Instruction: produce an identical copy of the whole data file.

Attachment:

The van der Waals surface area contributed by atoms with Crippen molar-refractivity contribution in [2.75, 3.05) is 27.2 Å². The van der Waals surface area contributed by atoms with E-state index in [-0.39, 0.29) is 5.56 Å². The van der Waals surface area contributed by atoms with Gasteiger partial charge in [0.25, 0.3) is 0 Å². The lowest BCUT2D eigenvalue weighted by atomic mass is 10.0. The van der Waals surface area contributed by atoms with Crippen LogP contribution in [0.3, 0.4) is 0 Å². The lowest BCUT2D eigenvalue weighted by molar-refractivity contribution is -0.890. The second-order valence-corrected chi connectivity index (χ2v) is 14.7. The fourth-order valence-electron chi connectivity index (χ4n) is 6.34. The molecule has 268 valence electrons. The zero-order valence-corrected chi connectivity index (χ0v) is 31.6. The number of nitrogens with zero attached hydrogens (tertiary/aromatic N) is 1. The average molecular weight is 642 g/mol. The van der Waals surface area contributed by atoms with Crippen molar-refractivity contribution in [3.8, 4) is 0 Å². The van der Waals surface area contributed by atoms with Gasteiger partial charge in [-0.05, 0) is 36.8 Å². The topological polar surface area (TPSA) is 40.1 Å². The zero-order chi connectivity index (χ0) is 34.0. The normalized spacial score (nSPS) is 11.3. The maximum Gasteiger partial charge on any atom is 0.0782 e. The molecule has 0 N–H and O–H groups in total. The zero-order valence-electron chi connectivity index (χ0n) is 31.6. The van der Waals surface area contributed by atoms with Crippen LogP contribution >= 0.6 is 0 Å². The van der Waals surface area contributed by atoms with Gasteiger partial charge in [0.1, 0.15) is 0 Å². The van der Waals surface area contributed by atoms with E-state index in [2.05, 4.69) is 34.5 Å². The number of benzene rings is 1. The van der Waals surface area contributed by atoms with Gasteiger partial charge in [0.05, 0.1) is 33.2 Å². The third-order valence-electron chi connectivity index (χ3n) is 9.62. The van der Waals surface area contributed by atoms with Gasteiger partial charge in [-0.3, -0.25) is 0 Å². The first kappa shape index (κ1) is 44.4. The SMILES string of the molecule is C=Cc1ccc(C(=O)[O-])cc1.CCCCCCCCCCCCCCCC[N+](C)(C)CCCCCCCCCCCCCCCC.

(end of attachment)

The van der Waals surface area contributed by atoms with Crippen molar-refractivity contribution in [2.75, 3.05) is 27.2 Å². The van der Waals surface area contributed by atoms with E-state index in [-0.39, 0.29) is 5.56 Å². The van der Waals surface area contributed by atoms with Gasteiger partial charge in [0.25, 0.3) is 0 Å². The lowest BCUT2D eigenvalue weighted by atomic mass is 10.0. The van der Waals surface area contributed by atoms with Crippen LogP contribution in [0.3, 0.4) is 0 Å². The lowest BCUT2D eigenvalue weighted by molar-refractivity contribution is -0.890. The second-order valence-corrected chi connectivity index (χ2v) is 14.7. The fourth-order valence-electron chi connectivity index (χ4n) is 6.34. The molecule has 268 valence electrons. The zero-order valence-corrected chi connectivity index (χ0v) is 31.6. The number of nitrogens with zero attached hydrogens (tertiary/aromatic N) is 1. The average molecular weight is 642 g/mol. The van der Waals surface area contributed by atoms with Crippen molar-refractivity contribution in [3.8, 4) is 0 Å². The van der Waals surface area contributed by atoms with Gasteiger partial charge in [-0.05, 0) is 36.8 Å². The topological polar surface area (TPSA) is 40.1 Å². The zero-order chi connectivity index (χ0) is 34.0. The normalized spacial score (nSPS) is 11.3. The maximum Gasteiger partial charge on any atom is 0.0782 e. The molecule has 0 N–H and O–H groups in total. The zero-order valence-electron chi connectivity index (χ0n) is 31.6. The van der Waals surface area contributed by atoms with Crippen LogP contribution >= 0.6 is 0 Å². The van der Waals surface area contributed by atoms with Gasteiger partial charge in [0.1, 0.15) is 0 Å². The van der Waals surface area contributed by atoms with E-state index in [2.05, 4.69) is 34.5 Å². The number of benzene rings is 1. The van der Waals surface area contributed by atoms with Gasteiger partial charge in [0.05, 0.1) is 33.2 Å². The third-order valence-electron chi connectivity index (χ3n) is 9.62. The van der Waals surface area contributed by atoms with Gasteiger partial charge in [-0.3, -0.25) is 0 Å². The first kappa shape index (κ1) is 44.4. The SMILES string of the molecule is C=Cc1ccc(C(=O)[O-])cc1.CCCCCCCCCCCCCCCC[N+](C)(C)CCCCCCCCCCCCCCCC.